That’s a great step forward. India was perhaps one of the few countries not playing an active role, as a government, in health care. Having an insurance net for 50 crore people is a great step forward. It will depend on how well it is implemented. It is an opportunity in terms of volume growth for the industry because as more people come in, we will need more medicines and drugs. That is one end. The other end is that India has seen price control for the past few years. It needs to have better visibility about where it is heading.

Q Is price control in India that big a concern?
With so many players in the mix, it is essentially a market-driven pricing opportunity. You can always have a handful of products, but then where do you draw that line? You continue to expand that basket and that’s where the pain point is. That’s where the industry is a bit sceptical… about how deep they are going into that portfolio. You don’t have that visibility. I don’t think they are putting every data point on the table when they make these calls. That would hinder innovation, entrepreneurship as well as making investments. If you aren’t sure about the regulatory regime of a country, you have one big data point missing when you strategically evaluate an option.

Q For a long time, Indian pharma companies were under the constant watch of USFDA regarding quality…
There has been a focus on India… and that will drive the Indian industry to a more sustainable position because FDA measures it to the CGMP (Current Good Manufacturing Practice) and the standards continue to evolve. Many Indian players are caught in the vortex of those standards. They assumed they were there, but when they started deploying different yardsticks, they weren’t there. Everybody has gone through that and understood the new expectations… they are now taking time to raise the bar internally. There were peaks… this was a painful patch for 2-3 years and the Indian industry will now start towards another peak.

Q What are some of Mylan’s other focus areas apart from HIV?
Infectious disease has been a core area. Under this we have HIV. Tuberculosis and malaria are the other two. We also have a deep portfolio and a strong pipeline around oncology. Now, biosimilars have been added to the mix. We made an acquisition in the area of women health care and are consolidating our portfolio around that. Respiratory is another area which is our focus; we are looking forward to launching our generic health care in the US market. If I have to name one more, it is dermatology. 

Q With cancer on the rise, access to oncology remains a critical area…
In oncology, there are certain biology products which are not launched in many countries. When we are launching the products, we are taking it across every market we are in. Even when we launched our drugs in India, the number of patients having access to the affordable product would have tripled. In the case of hepatitis, there are about 12 million patients potentially impacted in India. We are trying to engage with them from an awareness perspective and testing point of view. Cure is available; it’s not preventive. We are keeping the patient at the centre.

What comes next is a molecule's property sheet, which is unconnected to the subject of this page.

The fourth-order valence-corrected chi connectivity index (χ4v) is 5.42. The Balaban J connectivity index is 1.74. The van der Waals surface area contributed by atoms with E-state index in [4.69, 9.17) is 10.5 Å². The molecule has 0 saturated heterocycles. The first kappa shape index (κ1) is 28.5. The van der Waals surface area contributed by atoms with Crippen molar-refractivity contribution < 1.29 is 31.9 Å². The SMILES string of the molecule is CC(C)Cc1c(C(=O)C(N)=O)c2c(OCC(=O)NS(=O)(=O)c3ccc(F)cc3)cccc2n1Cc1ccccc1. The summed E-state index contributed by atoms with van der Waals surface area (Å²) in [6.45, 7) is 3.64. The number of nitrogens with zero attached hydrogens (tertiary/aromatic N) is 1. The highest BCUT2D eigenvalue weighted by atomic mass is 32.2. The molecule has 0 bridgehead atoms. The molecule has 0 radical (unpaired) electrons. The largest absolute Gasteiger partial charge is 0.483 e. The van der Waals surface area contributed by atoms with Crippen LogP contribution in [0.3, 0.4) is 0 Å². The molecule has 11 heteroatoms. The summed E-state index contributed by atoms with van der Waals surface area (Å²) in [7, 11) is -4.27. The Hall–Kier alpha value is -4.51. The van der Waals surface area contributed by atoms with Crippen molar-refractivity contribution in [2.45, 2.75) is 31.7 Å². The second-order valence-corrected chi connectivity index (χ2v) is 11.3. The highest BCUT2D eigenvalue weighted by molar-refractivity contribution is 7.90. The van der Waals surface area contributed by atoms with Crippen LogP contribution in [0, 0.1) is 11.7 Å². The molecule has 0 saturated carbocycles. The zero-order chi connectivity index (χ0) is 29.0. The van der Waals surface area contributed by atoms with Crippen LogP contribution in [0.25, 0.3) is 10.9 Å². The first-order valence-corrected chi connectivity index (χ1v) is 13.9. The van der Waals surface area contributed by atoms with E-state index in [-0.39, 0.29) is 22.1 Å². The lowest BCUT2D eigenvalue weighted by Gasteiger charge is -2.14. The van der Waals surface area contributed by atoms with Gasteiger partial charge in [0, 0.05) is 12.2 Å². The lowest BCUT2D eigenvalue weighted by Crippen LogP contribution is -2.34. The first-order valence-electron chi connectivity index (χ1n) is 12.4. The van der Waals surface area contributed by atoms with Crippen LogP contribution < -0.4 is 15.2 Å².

Q Where does Mylan go from here?
We want to continue to drive this company towards access. We call it expansion markets where we see huge scope to expand access. We are in China, but on a small scale. We have a couple of hundred people there and sell about 5-6 products. We are in Russia, through a couple of hundred people. We see many of these markets as an opportunity to expand our access and achieve critical mass. Another goal is wherever we are, we want to be in the top 10. For example, in the US we are strong, in France we are the largest company and so on. There are markets in which we have already solidified our position, but there are many more where we have an opportunity to grow further.We want to expand and continue to execute our science. That means complex products and biosimilars.

Q Does that mean more partnerships such as the one with Biocon?
It’s one thing to have a partnership, it is another to manage and execute that. But we have a successful track record. Our first was with Naco; the second was biosimilars—which is a partnership with Biocon—and then we have one with Momenta around biosimilars where we have five programmes. Wherever we had some gap, we had some opportunity, we have gone ahead and partnered. We partnered with these companies to evolve and build upon the science. What we bring to the table is the regulatory compliance, experience, clinical expertise and intellectual property expertise. We will be looking for more and more [partnerships]. India is rich from a science perspective, and we don’t believe that we have even tapped, or scratched the surface of the potential here.

Q How do you strike a balance between shareholder interest and affordability?
This is where Mylan has tried to act differently. Shareholders are [just] one [of the] stakeholder(s). Patients, doctors, employees are the others. Shareholder interest is one of the key points.

We could not have expanded and made these strategic calls without the calls that we have taken to expand Mylan from a one-country, one-market focus. When Mylan acquired Matrix and Merck’s generics business back to back, it didn’t go down well with shareholders. It took us six years to prove that whatever we are going to do, we are going to do it better than what we have thought. If you look at our returns, we have delivered more than what we had promised every year. It’s a good business if you make the right strategic calls, but more importantly execute them in the right way. You can meet the expectations of all stakeholders, and that’s what we are doing.